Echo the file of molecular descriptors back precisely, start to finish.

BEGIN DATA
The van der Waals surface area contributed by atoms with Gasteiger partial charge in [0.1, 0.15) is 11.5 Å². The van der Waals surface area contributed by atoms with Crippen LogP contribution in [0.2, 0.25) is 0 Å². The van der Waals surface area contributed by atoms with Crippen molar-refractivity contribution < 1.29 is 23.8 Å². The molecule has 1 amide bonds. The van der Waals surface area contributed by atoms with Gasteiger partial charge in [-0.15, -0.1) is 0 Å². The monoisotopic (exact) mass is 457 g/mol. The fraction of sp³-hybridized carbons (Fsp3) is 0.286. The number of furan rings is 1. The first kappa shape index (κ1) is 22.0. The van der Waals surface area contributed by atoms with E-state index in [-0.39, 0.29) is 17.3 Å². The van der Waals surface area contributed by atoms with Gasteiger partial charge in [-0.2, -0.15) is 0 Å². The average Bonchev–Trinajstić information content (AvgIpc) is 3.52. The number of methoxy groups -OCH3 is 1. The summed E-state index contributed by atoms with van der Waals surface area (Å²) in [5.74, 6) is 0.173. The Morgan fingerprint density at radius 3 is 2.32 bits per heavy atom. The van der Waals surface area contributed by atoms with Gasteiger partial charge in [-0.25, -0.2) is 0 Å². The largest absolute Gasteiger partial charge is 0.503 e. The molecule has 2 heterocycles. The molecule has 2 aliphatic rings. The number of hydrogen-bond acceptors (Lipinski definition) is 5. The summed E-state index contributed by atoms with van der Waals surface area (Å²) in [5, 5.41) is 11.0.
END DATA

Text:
The van der Waals surface area contributed by atoms with Gasteiger partial charge in [0.1, 0.15) is 11.5 Å². The van der Waals surface area contributed by atoms with Crippen LogP contribution in [0.2, 0.25) is 0 Å². The van der Waals surface area contributed by atoms with Crippen molar-refractivity contribution < 1.29 is 23.8 Å². The molecule has 1 amide bonds. The van der Waals surface area contributed by atoms with Gasteiger partial charge in [-0.15, -0.1) is 0 Å². The monoisotopic (exact) mass is 457 g/mol. The fraction of sp³-hybridized carbons (Fsp3) is 0.286. The number of furan rings is 1. The first kappa shape index (κ1) is 22.0. The van der Waals surface area contributed by atoms with E-state index in [-0.39, 0.29) is 17.3 Å². The van der Waals surface area contributed by atoms with Gasteiger partial charge in [-0.2, -0.15) is 0 Å². The average Bonchev–Trinajstić information content (AvgIpc) is 3.52. The number of methoxy groups -OCH3 is 1. The summed E-state index contributed by atoms with van der Waals surface area (Å²) in [5.74, 6) is 0.173. The Morgan fingerprint density at radius 3 is 2.32 bits per heavy atom. The van der Waals surface area contributed by atoms with Gasteiger partial charge in [-0.25, -0.2) is 0 Å². The largest absolute Gasteiger partial charge is 0.503 e. The molecule has 2 heterocycles. The molecule has 2 aliphatic rings. The number of hydrogen-bond acceptors (Lipinski definition) is 5. The summed E-state index contributed by atoms with van der Waals surface area (Å²) in [5, 5.41) is 11.0.